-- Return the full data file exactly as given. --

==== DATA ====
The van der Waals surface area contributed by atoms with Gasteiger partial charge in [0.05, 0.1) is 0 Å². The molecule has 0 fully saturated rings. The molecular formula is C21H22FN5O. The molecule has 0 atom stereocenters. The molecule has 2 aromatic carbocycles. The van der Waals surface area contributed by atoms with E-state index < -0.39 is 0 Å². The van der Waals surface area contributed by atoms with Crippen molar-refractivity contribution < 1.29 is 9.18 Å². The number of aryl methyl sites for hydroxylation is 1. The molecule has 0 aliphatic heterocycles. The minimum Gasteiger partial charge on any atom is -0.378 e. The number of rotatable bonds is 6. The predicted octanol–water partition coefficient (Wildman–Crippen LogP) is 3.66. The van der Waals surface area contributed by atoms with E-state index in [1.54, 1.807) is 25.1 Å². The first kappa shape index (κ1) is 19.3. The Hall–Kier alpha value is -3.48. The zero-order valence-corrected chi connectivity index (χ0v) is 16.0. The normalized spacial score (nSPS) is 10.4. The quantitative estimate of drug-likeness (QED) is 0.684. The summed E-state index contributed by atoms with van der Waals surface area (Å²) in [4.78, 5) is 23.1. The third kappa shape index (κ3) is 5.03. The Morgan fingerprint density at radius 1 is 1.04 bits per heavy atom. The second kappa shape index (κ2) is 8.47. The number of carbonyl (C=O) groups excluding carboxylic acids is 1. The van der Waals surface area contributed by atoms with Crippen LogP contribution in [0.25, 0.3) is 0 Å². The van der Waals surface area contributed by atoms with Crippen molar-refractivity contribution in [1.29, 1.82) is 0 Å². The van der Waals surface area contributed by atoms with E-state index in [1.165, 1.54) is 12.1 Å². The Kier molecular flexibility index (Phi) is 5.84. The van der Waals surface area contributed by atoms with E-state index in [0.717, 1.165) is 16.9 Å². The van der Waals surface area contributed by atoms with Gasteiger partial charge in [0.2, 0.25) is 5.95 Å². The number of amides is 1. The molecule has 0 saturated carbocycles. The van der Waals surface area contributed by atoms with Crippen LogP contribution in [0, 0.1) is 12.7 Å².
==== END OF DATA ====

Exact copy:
The van der Waals surface area contributed by atoms with Gasteiger partial charge in [0.05, 0.1) is 0 Å². The molecule has 0 fully saturated rings. The molecular formula is C21H22FN5O. The molecule has 0 atom stereocenters. The molecule has 2 aromatic carbocycles. The van der Waals surface area contributed by atoms with E-state index < -0.39 is 0 Å². The van der Waals surface area contributed by atoms with Crippen molar-refractivity contribution < 1.29 is 9.18 Å². The number of aryl methyl sites for hydroxylation is 1. The molecule has 0 aliphatic heterocycles. The minimum Gasteiger partial charge on any atom is -0.378 e. The number of rotatable bonds is 6. The predicted octanol–water partition coefficient (Wildman–Crippen LogP) is 3.66. The van der Waals surface area contributed by atoms with E-state index in [1.54, 1.807) is 25.1 Å². The first kappa shape index (κ1) is 19.3. The Hall–Kier alpha value is -3.48. The zero-order valence-corrected chi connectivity index (χ0v) is 16.0. The normalized spacial score (nSPS) is 10.4. The quantitative estimate of drug-likeness (QED) is 0.684. The summed E-state index contributed by atoms with van der Waals surface area (Å²) in [4.78, 5) is 23.1. The third kappa shape index (κ3) is 5.03. The Morgan fingerprint density at radius 1 is 1.04 bits per heavy atom. The second kappa shape index (κ2) is 8.47. The number of carbonyl (C=O) groups excluding carboxylic acids is 1. The van der Waals surface area contributed by atoms with Crippen LogP contribution in [0.25, 0.3) is 0 Å². The van der Waals surface area contributed by atoms with Crippen molar-refractivity contribution in [1.29, 1.82) is 0 Å². The van der Waals surface area contributed by atoms with E-state index in [1.165, 1.54) is 12.1 Å². The Kier molecular flexibility index (Phi) is 5.84. The van der Waals surface area contributed by atoms with E-state index in [0.717, 1.165) is 16.9 Å². The van der Waals surface area contributed by atoms with Gasteiger partial charge in [0.2, 0.25) is 5.95 Å². The number of amides is 1. The molecule has 0 saturated carbocycles. The van der Waals surface area contributed by atoms with Crippen LogP contribution in [0, 0.1) is 12.7 Å².